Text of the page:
"The clinical situation of the first fews days following admission has become more complex," Christian Estripeau, head of communications for French military health services.

"The state of health of the patient requires appropriate treatment that required his transfer on Wednesday afternoon of Nov. 3 to a unit adapted to his pathology," Estripeau said.

"Mr. Arafat is not dead," he said, concluding the brief statement.

"This statement has been drafted out of respect for the discretion demanded by his wife," he said.

The statement put to rest for now reports that Arafat has died. Israeli TV on Thursday cited sources as saying Arafat had died, but the Palestinian prime minister denied the report.

Israeli TV's Channel Two cited Israeli security officials as saying they had been told by a reliable French source that Arafat had died.

However, Palestinian Prime Minister Ahmed Qureia said there has been no change in Arafat's condition. Palestinian officials said Arafat was in a coma in the intensive care unit of a French military hospital.



BRUSSELS, Belgium (AP) Palestinian leader Yasser Arafat has died, Luxembourg prime minister Jean-Claude Juncker says.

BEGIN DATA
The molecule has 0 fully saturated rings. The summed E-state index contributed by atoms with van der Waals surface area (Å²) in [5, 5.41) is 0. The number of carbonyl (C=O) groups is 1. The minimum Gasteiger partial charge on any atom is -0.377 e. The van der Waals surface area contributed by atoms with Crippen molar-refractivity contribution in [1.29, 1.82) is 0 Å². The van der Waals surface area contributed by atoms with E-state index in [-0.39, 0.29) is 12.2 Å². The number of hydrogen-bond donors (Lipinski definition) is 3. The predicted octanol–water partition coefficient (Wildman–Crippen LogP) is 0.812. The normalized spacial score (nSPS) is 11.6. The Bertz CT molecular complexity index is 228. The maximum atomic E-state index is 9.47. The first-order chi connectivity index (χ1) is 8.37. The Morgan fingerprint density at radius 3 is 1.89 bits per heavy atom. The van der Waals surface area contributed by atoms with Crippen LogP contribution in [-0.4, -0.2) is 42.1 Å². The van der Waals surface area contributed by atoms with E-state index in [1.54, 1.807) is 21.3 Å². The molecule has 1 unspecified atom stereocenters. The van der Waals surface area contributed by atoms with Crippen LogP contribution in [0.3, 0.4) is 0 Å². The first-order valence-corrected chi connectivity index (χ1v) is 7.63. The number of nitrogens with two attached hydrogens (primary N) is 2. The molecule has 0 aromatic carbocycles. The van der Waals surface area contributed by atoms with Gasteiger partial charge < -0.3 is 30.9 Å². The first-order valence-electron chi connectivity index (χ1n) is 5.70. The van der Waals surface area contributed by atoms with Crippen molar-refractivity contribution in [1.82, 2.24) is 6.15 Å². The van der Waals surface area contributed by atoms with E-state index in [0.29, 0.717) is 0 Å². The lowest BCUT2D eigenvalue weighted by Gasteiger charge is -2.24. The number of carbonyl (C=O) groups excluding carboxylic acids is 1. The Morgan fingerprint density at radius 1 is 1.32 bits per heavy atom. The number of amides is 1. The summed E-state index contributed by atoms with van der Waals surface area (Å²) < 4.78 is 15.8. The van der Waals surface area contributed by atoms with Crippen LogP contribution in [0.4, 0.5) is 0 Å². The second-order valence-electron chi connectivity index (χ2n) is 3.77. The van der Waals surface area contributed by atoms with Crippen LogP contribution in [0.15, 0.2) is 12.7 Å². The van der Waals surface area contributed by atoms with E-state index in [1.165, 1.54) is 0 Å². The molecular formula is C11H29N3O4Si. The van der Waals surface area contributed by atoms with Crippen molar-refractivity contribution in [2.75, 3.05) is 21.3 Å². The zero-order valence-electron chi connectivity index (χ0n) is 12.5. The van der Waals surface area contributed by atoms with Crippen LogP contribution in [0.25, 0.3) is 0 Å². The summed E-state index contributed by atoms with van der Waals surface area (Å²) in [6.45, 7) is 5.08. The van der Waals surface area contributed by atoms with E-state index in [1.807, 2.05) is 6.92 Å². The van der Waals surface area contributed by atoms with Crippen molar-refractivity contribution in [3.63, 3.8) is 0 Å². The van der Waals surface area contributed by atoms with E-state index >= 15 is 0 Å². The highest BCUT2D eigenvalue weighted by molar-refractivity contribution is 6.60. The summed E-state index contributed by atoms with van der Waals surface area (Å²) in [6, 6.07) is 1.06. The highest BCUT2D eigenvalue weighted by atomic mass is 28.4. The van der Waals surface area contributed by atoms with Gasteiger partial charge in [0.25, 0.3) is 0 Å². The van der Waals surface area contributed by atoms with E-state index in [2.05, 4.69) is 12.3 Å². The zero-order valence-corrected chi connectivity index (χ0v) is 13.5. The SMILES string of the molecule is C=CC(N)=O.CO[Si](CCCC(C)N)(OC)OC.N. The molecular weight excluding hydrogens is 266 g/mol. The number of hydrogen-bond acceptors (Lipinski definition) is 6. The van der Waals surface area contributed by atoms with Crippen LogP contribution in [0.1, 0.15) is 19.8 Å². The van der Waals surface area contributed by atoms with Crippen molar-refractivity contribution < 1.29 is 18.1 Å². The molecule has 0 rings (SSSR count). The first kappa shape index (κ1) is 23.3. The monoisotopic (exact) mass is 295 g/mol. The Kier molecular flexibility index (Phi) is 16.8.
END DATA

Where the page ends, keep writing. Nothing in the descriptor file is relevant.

BREAKING--Arafat in coma in French hospital

From Reuters:

Palestinian Leader Arafat in Coma - Aide

By Wafa Amr PARIS (Reuters) - Palestinian President Yasser Arafat went into a coma overnight and was lying unconscious in a French military hospital on Thursday while back home Palestinian security chiefs were called to an emergency meeting.

Doctors carrying out tests on the 75-year-old leader since he was airlifted to France last Friday still did not know what was wrong with him, despite ruling out leukemia, they said.

Arafat's immune system appeared quite weak as his health, which had at first stabilized after he arrived at the hospital, suddenly deteriorated on Wednesday, they said.

"Arafat is in a coma and in a critical condition," a senior Palestinian official told Reuters. He was transferred to the intensive care unit on Wednesday at around 5 p.m. (1600 GMT).

"He has no immunity whatsoever," said another aide, adding he slipped into the coma around 2 a.m. (0100 GMT) on Thursday.